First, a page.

A LONG-standing challenge in farming has been the subtle (or not so subtle) divide that exists between farmers and city folk.
Either from lack of interest, lack of understanding or lack of opportunities, agriculture in Western Australia and more broadly Australia has been an industry many people have not understood.
One event and organisation aiming to tackle this divide is Farmer On Your Plate, an annual one-day event that celebrates and showcases farming and agri-tourism.
Held in the heart of the city in Forrest Place, 20 stall holders from meat producers to lavender farms will be showcasing their products, offering tastings and welcoming conversations around life on the farm and their business.
Farmer On Your Plate is part of a bigger organisation, 'Farming Champions' which was launched by Mary Nenke, a farmer from Kukerin.
In 2012, Ms Nenke realised the stress farmers were under and wanted to start raising public awareness on the importance of farming and how it contributes and flows into the fabric of life we are so fortunate to have here in WA.
As the initial company, 'Alarming Farming' grew, it created a following, eventually evolving into Farming Champions.
Farmer On Your Plate was first launched in 2013 as a way to bring the farm to the city and to continue to raise the profile of agriculture.
According to secretary of Farmer On Your Plate, Leilani Leyland, since 2013 the event has grown and changed drastically.
Originally stall holders weren't allowed to sell their products, which although disappointing didn't hamper the team as it still allowed them to accomplish the main goal of the event, educating people about the origins of their food.
"A couple of years after that they allowed people to actually start selling their products, that was a bonus because many farmers were taking time out of their businesses and it was costing them," Ms Leyland said.
"However it's never been about being like a market stall, the whole thing is education for the city people.
"The benefit of COVID is seeing people become more aware of where their food comes from, and although they have to pay more for it I think they are starting to get an understanding of how important it is to buy home grown food."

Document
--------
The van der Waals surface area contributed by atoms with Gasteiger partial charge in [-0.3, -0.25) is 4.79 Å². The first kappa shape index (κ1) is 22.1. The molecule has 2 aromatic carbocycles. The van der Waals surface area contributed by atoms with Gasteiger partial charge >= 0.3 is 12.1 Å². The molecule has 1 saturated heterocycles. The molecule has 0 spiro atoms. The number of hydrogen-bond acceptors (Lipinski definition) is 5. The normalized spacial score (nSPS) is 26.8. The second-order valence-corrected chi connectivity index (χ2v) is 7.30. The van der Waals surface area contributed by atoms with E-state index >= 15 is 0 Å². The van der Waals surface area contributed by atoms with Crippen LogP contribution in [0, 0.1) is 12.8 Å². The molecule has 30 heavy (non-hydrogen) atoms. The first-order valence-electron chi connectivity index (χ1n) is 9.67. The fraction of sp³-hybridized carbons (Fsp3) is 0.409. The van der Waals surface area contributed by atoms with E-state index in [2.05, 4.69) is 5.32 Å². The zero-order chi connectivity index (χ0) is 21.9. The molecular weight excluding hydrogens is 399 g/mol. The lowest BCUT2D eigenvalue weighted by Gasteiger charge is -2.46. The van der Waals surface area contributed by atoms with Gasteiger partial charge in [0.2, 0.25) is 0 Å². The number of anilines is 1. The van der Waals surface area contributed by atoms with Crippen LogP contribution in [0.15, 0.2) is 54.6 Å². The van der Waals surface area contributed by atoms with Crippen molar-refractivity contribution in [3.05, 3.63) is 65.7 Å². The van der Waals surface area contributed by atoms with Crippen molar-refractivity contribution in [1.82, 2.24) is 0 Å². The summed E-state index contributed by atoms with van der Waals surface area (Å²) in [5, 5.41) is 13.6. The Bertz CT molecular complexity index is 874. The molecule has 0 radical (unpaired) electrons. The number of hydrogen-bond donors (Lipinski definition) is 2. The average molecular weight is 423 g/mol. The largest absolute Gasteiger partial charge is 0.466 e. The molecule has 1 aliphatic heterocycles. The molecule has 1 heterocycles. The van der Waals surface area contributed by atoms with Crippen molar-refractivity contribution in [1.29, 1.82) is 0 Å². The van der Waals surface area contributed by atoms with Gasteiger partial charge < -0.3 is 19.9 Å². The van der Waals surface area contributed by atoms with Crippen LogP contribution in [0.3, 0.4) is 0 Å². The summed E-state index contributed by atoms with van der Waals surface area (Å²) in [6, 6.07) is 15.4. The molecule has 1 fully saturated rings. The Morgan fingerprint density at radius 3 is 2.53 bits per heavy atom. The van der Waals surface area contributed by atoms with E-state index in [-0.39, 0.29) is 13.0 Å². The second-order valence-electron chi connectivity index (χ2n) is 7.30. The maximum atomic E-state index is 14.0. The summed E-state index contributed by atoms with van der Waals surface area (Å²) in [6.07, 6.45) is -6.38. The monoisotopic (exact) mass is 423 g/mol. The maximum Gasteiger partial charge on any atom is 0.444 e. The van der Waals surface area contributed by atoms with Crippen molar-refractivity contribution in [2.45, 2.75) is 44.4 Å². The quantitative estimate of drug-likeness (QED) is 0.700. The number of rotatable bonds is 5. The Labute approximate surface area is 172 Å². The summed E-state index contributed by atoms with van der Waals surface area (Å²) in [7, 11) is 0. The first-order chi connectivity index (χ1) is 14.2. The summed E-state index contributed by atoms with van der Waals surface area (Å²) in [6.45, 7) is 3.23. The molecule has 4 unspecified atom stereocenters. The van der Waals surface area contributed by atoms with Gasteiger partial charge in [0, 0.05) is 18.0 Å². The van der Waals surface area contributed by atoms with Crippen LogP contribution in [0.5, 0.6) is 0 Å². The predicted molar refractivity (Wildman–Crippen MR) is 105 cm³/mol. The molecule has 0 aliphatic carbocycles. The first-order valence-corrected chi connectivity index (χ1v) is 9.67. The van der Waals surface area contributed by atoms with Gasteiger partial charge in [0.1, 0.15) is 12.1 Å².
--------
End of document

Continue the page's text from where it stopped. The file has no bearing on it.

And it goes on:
Ms Leyland said one of the most wonderful results from the event was the conversations stall holders had with people.
"People want to know and want to learn, and are surprised when they realise how much food is imported and how much food we export as well," Ms Leyland said.
"We export the good stuff, and import the rubbish then we eat the rubbish.
"We're giving all of our good food to other countries - all of that has been part of the conversation, awakening the consumer."
Last year the event saw about 3000 people trickle through during the day, and this year Ms Leyland is hoping to see that number, if not more, depending on unfolding COVID scenarios.
She said people could expect interactivity, with products for purchase along with workshops, cooking demonstrations and tastings available.
They are also expecting WA Governor Kim Beazley and Agriculture and Food Minister Alannah MacTiernan to give an address and there will be a seated area for visitors to listen and watch the cooking demonstrations.
"We want to create that awareness, redefining farming as an essential service and raising the awareness of farmers," Ms Leyland said.
"Our biggest concern for the event is how many people we will attract, with the possibility of many people working from home, so they won't be around the city at lunchtime like normal."
While the final itinerary is subject to change, there will be 20 stalls at the event ensuring something to suit everyone.
"One of our stall holders who has come on board for the first time this year is Tucker Bush, they do a range of Australian native plants and will be showcasing the different varieties at 10am," Ms Leyland said.
"We propose to have another workshop following this at 10.30am but this has not yet been confirmed.
"At 11am we will have all our chefs start, with tastings available for a gold coin donation."
The event was originally scheduled for April 1 but it has now been postponed to September 2.
This new date will then lead into the Perth Royal Show, providing an excellent opportunity to continue to showcase farming and the regions.
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